Before you honor someone by asking them to walk down the aisle as part of your wedding party, there are things you should think about as a bride or a groom. Getting married sometimes gets you so self-involved that you can forget how stressful, inconvenient, and expensive it can be for a friend or family member “to be there for you.” While you might think it is an honor and a way of showing your love and affection to ask someone to be your maid of honor or best man, you also need to realize you are asking someone to take on responsibility and stresses.
Here is a quick rundown of some of the responsibilities of these honored posts.
The Maid of Honor’s Duties
- Serve as the personal aide and adviser to the bride.
- Coordinate the bridesmaids’ formal wear, which includes selecting dresses and attending fittings, as well as assisting with jewelry, hairstyles, and makeup.
- Pay for her own dress and shoes and make sure the other dresses are paid for either by the bride’s family or by the bridesmaids. This includes shoes and coordinating jewelry.
- Spread the news about where the couple is registered and what may still be needed and desired. This will require keeping up with the registry.
- Help bride change out of her wedding dress into her clothes for her honeymoon.
- Make sure dress is stored and put away for safe keeping.
- Be the bride’s trusted confidant as well as adviser. Weddings are stressful, and the bride needs someone she can entrust her worries and frustrations to and offer helpful support. No bride needs a divisive person in this position. She needs someone who is a comfort and who can defuse conflicts.
- Coordinate the bridal shower.
- Coordinate the bachelorette party.
- Attend all rehearsal and pre-wedding parties.
- Keep a gift registry so the bride and groom can write proper thank-you notes. There should be room for some detail that will help convey thoughtfulness, for example, if the teapot is red or if the glass vase is crystal or it it’s painted glass signed by an artist.
- Make sure bridesmaids have accommodations if they need to travel and stay overnight.
- Make sure the bridesmaids make it to the rehearsals and ceremonies on time, have their hair and makeup done, and have their coordinated flowers.
- Arrange the bride’s veil and train just before she walks down the aisle and after she arrives at the altar.
- Hold the bride’s bouquet during the ceremony.
- Keep the groom’s ring until the exchange of rings.
- Witness the marriage certificate with the best man.
- Play hostess in the receiving line and circulate with the bridesmaids during the reception.
- Collect any gift envelopes and possibly deposit them in an account for the bride and groom.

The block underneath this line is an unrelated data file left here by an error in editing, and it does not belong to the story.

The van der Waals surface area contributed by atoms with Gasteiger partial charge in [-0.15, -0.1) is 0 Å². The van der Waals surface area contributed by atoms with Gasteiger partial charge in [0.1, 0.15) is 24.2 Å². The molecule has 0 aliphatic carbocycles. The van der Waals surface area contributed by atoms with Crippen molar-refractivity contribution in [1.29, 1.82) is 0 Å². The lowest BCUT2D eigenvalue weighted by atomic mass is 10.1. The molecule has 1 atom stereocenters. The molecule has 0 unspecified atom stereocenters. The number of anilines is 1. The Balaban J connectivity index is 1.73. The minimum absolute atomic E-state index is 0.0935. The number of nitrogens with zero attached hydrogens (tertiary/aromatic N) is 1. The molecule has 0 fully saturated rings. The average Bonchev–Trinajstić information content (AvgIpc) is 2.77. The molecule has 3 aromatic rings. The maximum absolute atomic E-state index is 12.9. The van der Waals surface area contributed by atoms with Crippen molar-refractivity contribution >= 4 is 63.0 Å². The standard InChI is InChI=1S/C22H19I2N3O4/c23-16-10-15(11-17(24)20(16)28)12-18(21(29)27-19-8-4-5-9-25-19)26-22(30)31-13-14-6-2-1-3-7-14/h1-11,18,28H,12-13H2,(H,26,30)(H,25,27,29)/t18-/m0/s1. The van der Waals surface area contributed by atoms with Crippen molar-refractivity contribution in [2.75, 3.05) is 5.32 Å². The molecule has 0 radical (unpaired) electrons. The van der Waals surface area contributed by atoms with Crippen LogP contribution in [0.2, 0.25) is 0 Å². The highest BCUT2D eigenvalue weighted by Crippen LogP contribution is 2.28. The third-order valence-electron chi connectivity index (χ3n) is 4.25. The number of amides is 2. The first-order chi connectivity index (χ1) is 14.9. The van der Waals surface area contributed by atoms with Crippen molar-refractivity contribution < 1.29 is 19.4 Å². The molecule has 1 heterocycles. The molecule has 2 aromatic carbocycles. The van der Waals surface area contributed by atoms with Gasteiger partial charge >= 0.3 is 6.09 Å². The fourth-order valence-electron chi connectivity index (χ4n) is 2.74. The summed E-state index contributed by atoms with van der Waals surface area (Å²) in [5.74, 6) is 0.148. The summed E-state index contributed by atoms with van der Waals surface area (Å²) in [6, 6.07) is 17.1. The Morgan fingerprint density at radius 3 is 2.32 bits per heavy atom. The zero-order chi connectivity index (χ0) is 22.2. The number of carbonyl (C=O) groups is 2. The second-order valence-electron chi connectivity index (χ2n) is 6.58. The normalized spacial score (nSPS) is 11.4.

- Give a toast to the couple.
- Dance with the best man.
The Best Man’s Duties
- Serve as the personal aide and adviser to the groom.
- Coordinate the groomsmen’s formal wear.
- Organize the bachelor party.
- Attend the rehearsal wedding and rehearsal dinner.
- Be the groom’s confidant as well as his adviser. Although less emphasized, the groom does need someone he can entrust any stresses and conflicts to. He needs someone who is supportive and constructive. A divisive person should not be entrusted with private information or private moments.
- Stand with the groom at the altar.
- Keep the bride’s ring for the ceremony.
- Organize the groomsmen, making sure they are performing their duties.
- Sign the marriage license as a witness.
- Give the officiant a sealed envelope with his fee enclosed.
- Dance with the bride and maid of honor.
- Give the first toast to the bride and groom.
- Collect guests’ gift envelopes at the reception and possibly deposit the checks for the bride and groom.
- Decorate the getaway car.
- Drive the couple to their honeymoon destination or to the airport after the reception.
Other Things to Consider
- Can the person handle being in public situations?
- Can the person afford any expenses?
- Does their employment allow them enough time to be a such an important part of your wedding?
- Would they be able to spot a potential problem and resolve it independently?
- Can they socialize well enough to play host or hostess?
- Can they manage other people?
Although the duties will vary from wedding to wedding, you can see how potentially you could have to pick someone who is responsible versus someone you just love dearly. Your best friend or even your oldest sibling may not be able to be there for you. In some cases, you may know they need to just be there to enjoy themselves and not be burdened.
And be real.
Weddings have a lot to do with responsibilities, and places of honor are all about long-term commitments.
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